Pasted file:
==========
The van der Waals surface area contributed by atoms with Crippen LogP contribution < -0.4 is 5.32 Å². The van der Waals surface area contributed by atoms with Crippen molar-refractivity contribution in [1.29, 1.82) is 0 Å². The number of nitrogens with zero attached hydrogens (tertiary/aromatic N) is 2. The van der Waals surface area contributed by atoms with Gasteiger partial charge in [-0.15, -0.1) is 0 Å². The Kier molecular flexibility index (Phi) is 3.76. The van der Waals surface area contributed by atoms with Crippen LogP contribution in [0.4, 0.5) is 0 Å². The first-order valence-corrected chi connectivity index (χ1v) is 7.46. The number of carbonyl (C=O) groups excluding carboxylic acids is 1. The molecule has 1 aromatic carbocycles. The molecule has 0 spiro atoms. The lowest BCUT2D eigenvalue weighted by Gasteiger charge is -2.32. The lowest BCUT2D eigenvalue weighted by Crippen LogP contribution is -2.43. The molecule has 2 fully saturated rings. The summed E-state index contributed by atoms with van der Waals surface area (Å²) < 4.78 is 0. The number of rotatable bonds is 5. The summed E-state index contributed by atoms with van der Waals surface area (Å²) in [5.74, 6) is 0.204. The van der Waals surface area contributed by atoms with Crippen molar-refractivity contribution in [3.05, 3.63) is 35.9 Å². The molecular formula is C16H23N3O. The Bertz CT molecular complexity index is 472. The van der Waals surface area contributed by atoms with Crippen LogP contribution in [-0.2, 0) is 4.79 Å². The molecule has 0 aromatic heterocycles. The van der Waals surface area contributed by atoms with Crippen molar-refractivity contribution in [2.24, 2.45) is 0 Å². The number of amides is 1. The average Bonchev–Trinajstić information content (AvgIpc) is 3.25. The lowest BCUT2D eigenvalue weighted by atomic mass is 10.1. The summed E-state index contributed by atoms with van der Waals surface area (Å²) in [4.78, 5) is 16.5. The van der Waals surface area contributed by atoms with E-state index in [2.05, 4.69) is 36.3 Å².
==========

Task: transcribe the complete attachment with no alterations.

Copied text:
The van der Waals surface area contributed by atoms with Crippen LogP contribution < -0.4 is 5.32 Å². The van der Waals surface area contributed by atoms with Crippen molar-refractivity contribution in [1.29, 1.82) is 0 Å². The number of nitrogens with zero attached hydrogens (tertiary/aromatic N) is 2. The van der Waals surface area contributed by atoms with Gasteiger partial charge in [-0.15, -0.1) is 0 Å². The Kier molecular flexibility index (Phi) is 3.76. The van der Waals surface area contributed by atoms with Crippen LogP contribution in [0.4, 0.5) is 0 Å². The first-order valence-corrected chi connectivity index (χ1v) is 7.46. The number of carbonyl (C=O) groups excluding carboxylic acids is 1. The molecule has 1 aromatic carbocycles. The molecule has 0 spiro atoms. The lowest BCUT2D eigenvalue weighted by Gasteiger charge is -2.32. The lowest BCUT2D eigenvalue weighted by Crippen LogP contribution is -2.43. The molecule has 2 fully saturated rings. The summed E-state index contributed by atoms with van der Waals surface area (Å²) < 4.78 is 0. The number of rotatable bonds is 5. The summed E-state index contributed by atoms with van der Waals surface area (Å²) in [5.74, 6) is 0.204. The van der Waals surface area contributed by atoms with Crippen molar-refractivity contribution in [3.05, 3.63) is 35.9 Å². The molecular formula is C16H23N3O. The Bertz CT molecular complexity index is 472. The van der Waals surface area contributed by atoms with Crippen LogP contribution in [-0.2, 0) is 4.79 Å². The molecule has 0 aromatic heterocycles. The van der Waals surface area contributed by atoms with Crippen molar-refractivity contribution in [2.24, 2.45) is 0 Å². The number of amides is 1. The average Bonchev–Trinajstić information content (AvgIpc) is 3.25. The lowest BCUT2D eigenvalue weighted by atomic mass is 10.1. The summed E-state index contributed by atoms with van der Waals surface area (Å²) in [4.78, 5) is 16.5. The van der Waals surface area contributed by atoms with E-state index in [2.05, 4.69) is 36.3 Å².